April was a busy month within the Northern-hemisphere, conference-rich season. Gala took place in Lisbon and, although Pangeanic - PangeaMT could not participate, there were plenty of other specialist venues to choose from.
Multilingual Web took place in Pisa during 4th and 5th April. The venue was true to its premise to discuss standards and best practices for the Multilingual Web and gathered a good, specialist and multi-disciplined crowd. The mixture was well planned: the sessions were standard by a keynote address by Oreste Signore and Kimmo Rossi, as well as a report from Ralf Steinberger about multimedia news reports service from the JRC (the organisation has made all presentations and videos available, so the blog entry was worth the waiting). You can check all presentations here.
Not being an expert on the creation or development of the web, but being a keen open-standards supporter, I found it very enlightening to be a witness to the discussions, as I am sure the localizers session (mostly dealing with interoperability problems faced at localization time) was to creators and developers.
Enlightening was indeed to hear Richard Ishida talk about HTML5 and all the novelties it will bring about. Richard is the head of the W3C Internationalization Department, and possibly the only one at the conference truly living between both worlds. The exchange of ideas and experiences was extremely useful: there were many thinking heads from many different areas.
SEO was an area a learnt a lot about by the time I spent with Gustavo Lucardi, from Trusted Translations. His blog-report entry on events on the second day should not be missed by fellow translation professionals. Trusted Translations has set new standards for the rest of us on SEO and Multilingual SEO.
On the first day, David Filip (now at Limerick) provided some food for thought when he said that TMX was dead, now that Lisa is no more, and that XLIFF is the future (a more standard and better interchangeable XLIFF 2.0, let's say). I agree XLIFF is the foreseeable and recommended interchange format and a lot more information and data could be exchanged if it was properly promoted (I wish it was) and not become "some kind of property of" like SDL's support by creating its own version (sdlxliff).
However, TMX 1.4b has become the de facto exchange format and it may take some time before we see the back of it, just as MP3 did not killed the CD simply because there are so many things which are compatible with it, from PC's CD-ROM to in-car CD readers (my reply). Finding out new initiatives like InterOperability Now! (Sven C. Andrä) and M4Loc was very refreshing for us at PangeaMT, as we base our offering in open-standards to ease free information exchange. They show an increasing interest to develop tools and standards that ease the rapid exchange of information, to which machine-translation cannot but contribute.
Finally, a word about a busy trip which took me straight to Brussels from Pisa to participate in a video-linked forum (Luxembourg and Strasbourg) aimed at raising translator awareness and acceptance of machine translation at European Institutions. Translators' fears and mistrust about MT are almost universal (check a recent tirade at Proz about introducing a new price scheme among freelancers from a company which has introduced machine translation purely as a "price down" strategy). If LSPs like to talk about "working together" and "partnering" with their clients long-term, they need to think how to work better with their translators.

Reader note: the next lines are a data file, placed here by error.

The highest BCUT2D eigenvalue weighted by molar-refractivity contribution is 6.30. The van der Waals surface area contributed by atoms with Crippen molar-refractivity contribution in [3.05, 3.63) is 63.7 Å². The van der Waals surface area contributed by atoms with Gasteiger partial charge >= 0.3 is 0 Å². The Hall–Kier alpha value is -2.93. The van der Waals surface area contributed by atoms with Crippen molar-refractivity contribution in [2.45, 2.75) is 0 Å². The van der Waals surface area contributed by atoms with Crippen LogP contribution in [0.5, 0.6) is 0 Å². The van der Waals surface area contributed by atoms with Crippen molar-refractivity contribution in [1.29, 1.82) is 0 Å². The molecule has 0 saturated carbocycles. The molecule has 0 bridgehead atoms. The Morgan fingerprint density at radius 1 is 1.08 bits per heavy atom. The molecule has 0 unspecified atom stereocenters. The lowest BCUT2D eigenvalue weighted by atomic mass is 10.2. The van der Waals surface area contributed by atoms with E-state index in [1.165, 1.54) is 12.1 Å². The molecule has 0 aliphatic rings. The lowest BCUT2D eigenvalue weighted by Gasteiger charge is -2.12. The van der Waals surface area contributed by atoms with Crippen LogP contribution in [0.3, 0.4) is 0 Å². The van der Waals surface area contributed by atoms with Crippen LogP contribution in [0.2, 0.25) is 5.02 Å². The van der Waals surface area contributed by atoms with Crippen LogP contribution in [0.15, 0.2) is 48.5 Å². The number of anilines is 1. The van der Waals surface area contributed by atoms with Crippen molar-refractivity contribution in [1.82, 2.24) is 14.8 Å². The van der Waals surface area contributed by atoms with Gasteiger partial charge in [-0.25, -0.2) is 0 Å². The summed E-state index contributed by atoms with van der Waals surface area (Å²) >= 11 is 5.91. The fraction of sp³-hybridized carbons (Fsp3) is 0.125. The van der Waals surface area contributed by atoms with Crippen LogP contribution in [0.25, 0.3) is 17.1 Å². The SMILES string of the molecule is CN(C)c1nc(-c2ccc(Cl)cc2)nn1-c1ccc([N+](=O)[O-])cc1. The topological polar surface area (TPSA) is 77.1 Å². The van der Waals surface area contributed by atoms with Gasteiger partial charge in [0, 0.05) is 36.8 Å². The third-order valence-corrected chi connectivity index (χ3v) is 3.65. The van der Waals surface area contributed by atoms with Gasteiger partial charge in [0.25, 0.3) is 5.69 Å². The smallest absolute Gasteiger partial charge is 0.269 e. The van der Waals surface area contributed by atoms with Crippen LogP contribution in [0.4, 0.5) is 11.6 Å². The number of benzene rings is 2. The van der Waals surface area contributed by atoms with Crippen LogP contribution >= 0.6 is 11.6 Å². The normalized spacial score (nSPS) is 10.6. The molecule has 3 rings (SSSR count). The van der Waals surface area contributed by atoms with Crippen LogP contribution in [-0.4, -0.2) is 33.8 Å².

Many information sessions/seminars are still required at institutions and organizations and not just at management level -although Google Translator's ubiquity has done a lot of preparation work for what it is to come in the next few years. At least machine translation is not a black box any more. Translators, as practitioners, not only need good MT output, but also an understanding of what is behind it, how they can make a difference and above all a well-planned workflow.
Post-editing is fun and those who get used to it never go back to a TM-based workflow. A lot of evangelism is still required during this transitional period and those closest to the output need to feel in control of things and see for themselves that they can influence MT with their feedback and are more necessary than ever. It was good to see first-hand that the EU has embraced open-source Moses (and Apertium) and has a whole team now dedicated to develop its own solution.
With over more than 420 language combinations into and out of complex and challenging languages (from Semitic Maltese to Romance, Germanic, non-related Baltic, and even non-Indo-European Finnish and Hungarian) often under-resourced if it was not for the EU as a producer, this is a task worth keeping a close eye to, particularly after the EU's parting from Systran.
I should particularly praise the Portuguese presentation there, by Hilàrio Fontes and the lessons learnt. The Portuguese Department at the EU has been a leader in MT adoption within the EU and has been able to develop its own Moses customization with limited resources and a lot of hard work and goodwill. I found many things similar to our own development and how existing tools can be used to integrate MT within existing production environments. The organizers in Multilingual Web, Pisa, via Richard Ishida, who I have to thank for the good co-ordination work and the co-hosters Istituto di Informatica e Telematica and Istituto di Linguistica Computazionale, Consiglio Nazionale delle Ricerche have kindly made one of my presentations available (below).